Thoughts on the Incarnation, pt. 2

My friend Carson C. played a wonderful little game with his Facebook status yesterday.
C: “Making sure 35M people have health insurance is clearly evil, as is banning the insurance companies from refusing to treat people with pre-existing conditions. They should be able to let people like me die if it’s not financially advantageous. We must preserve our right to make money at the expense of lives. Anything else is an injustice!”

J: “oh, it’s hideous. you know what else, “Christians” should gather together and pray against it!* after all, God HATES the sick and uninsured.”

C: “Jason, Now don’t be too extreme. I don’t know that He hates them. I tend to think He just doesn’t care.”

J: “Carson, He *must* hate them. or they just did something bad to end up in the state they are in. and, judging by his followers in the US trying to take away every little bit that they have to get by (such as food stamps), i would say that the evidence simply lies against them.

God forsaken poor…”

The sad part is that I actually think it’s true, that if I were to view God solely through the actions and statements of his most vocal followers (mostly, sadly, Evangelical Christians), then I’d have to come to the stark realization that this God is an a**hole, that ‘He’ is only concerned for the oligarchy, and that he probably has two horns and is fashioned completely out of Egyptian gold (cf. Exodus).

Fortunately, that’s not the picture that the four writers of the Gospel canon give us. At. All. The gospels according to Matthew, Mark, Luke and John (and particularly Luke) all record a God who was born to a shamed teenager, in a stranger’s house (yes, house. Not a barn nor a cave) in the farthest reaches of a cruel empire to a people that have not self-ruled for hundreds of years. His birth was announced to the lowest of working class people. In fact, these were the elements that he chose to come into the world in. Surrounded by the weak, by the poor, by women, by the downtrodden. This is the life he chose.

Yet this living revelation isn’t just an indictment against my opponents on the far right, the demagogues and Dick Armies that make money by selling lies to people that will listen. The incarnation of their god is eerily similar to Al Franken’s Supply-Side Jesus.

Yet, closer to home, I have many Christian friends who are compassionate and have made a great impact in my life, and yet feel that the government should have nothing to do with something as tangible as healthcare, nor that healthcare is a right for all. A few have argued that it should be the Church that takes care of the poor and uninsured through health clinics, et al. In theory, I love this idea.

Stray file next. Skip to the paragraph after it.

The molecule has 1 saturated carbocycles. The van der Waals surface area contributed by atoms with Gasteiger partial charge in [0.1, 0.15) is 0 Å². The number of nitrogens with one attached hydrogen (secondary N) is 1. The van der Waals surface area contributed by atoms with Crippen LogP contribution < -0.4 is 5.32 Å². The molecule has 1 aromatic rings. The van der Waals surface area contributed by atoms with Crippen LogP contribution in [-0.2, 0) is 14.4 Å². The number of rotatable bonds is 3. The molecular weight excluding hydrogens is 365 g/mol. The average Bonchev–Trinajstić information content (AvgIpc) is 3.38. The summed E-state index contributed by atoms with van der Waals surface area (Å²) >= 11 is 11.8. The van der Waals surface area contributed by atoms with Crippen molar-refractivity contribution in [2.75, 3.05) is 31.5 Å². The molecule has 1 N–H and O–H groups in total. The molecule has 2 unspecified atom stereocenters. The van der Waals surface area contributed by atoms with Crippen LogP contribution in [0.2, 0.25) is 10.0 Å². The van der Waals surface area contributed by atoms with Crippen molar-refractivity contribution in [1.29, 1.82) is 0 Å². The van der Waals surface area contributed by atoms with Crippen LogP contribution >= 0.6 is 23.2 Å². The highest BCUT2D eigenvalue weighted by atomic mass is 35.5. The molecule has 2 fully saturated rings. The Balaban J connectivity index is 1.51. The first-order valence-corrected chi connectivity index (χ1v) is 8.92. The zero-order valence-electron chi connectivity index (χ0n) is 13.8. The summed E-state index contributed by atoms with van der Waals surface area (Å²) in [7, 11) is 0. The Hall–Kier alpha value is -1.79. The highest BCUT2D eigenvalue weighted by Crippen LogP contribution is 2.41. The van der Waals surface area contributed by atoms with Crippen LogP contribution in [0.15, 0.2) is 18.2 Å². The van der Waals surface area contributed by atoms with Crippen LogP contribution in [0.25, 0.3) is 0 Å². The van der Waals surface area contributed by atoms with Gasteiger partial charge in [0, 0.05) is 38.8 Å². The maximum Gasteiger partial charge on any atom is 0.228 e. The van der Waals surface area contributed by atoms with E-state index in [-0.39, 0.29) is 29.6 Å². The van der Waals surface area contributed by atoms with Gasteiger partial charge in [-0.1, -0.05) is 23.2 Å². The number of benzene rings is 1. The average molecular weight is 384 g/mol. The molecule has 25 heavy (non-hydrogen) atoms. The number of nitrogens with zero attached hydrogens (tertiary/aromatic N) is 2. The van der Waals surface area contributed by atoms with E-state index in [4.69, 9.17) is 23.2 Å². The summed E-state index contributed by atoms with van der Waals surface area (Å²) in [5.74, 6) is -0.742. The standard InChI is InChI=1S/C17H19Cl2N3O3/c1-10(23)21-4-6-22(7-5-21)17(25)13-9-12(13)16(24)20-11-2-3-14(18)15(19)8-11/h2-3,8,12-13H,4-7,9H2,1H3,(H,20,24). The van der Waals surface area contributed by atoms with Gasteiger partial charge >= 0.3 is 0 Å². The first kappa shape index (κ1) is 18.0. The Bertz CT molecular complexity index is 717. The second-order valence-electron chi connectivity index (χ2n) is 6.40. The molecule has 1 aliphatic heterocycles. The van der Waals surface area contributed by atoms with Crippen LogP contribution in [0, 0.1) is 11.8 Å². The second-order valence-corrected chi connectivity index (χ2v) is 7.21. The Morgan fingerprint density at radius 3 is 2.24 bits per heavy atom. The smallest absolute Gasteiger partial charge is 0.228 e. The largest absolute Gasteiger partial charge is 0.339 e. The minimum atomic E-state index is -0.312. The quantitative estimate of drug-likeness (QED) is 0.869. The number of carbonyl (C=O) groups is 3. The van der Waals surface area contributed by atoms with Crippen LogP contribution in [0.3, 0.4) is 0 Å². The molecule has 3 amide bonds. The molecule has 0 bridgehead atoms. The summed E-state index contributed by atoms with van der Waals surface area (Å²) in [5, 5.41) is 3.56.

But then I look at how few church-run health clinics I know of compared to how many churches have multi-million dollar budgets for their property. As if their business was buildings, not following the Incarnate God to the destitute and lonely, downtrodden and broken. Churches act as ongoing institutions in America, not non-violent insurrectionists – teaching people to care for all as all are made in the image of God as they did in the first couple centuries of their existence, before Constantine subdued it by bringing it into the power vortex.

Hit still closer to home by a great friend of mine, a redeemed ex-con and homeless advocate that my daughter calls Tio Flaco. He notices that at his church, which boasts of a ministry that helps the homeless, when the clients from that ministry come in on Sunday morning, they are virtually invisible…

“How can they do this to them? If Jesus were there they would ignore him too. Afterall, Jesus was homeless.”

And he’s right.

Which brings me to the closest point. The tyranny of my cold, dark heart.

Christmas day. I mutter rather loudly to one of the local vagabonds that if he is the person responsible for throwing the garbage all over my alley I will personally hurt him.

Why? Why the hell was I such an asshole myself? The guy’s completely harmless, probably looking for something to comfort him (whether it be food, alcohol, maybe cans – though I doubt he’s ever collected) in our trash cans. And most importantly, he’s not the one I’m angry with.

But since I see him as less-than-human because of his condition/living arrangement, I can use him as an imaginary wall to fist, as an object of my overwhelming fury of which he is no part.

I belittle people too much. I turn them into chess pieces, objects of whim and fancy. And yet, the One who has any obligation whatsoever to do that… doesn’t. Refuses to play by those manipulative power games. Refuses to believe that the least-of-these is somehow less.

Jesus, how I love him. Jesus, let me walk in your light and be as you are. Let me and my brothers and sisters in you live as Jesus Incarnate to all of those around us.

By the power of your Holy Spirit.

* Oh, I wish I could say I was just satirizing, but alas, no. US Congresspeople Michelle Bachmann and Sam Brownback got together with prominent members of leading Evangelical groups Focus on the Family (among them the Dobsons and FOF’s president Daly), the Call to Action (which I thought was primarily about prayer in a pietous way and for healing, but apparently…), and the Family Research Council (which is hosting it, thanks to Tony Perkins) to pray not just against government funding of abortion, but also the inevitable “rationing” of health care that happens in Wingnut-thought – and not, say, for the 35 million Americans lucky enough to be given the privilege of being denied the greatest health care in the world…

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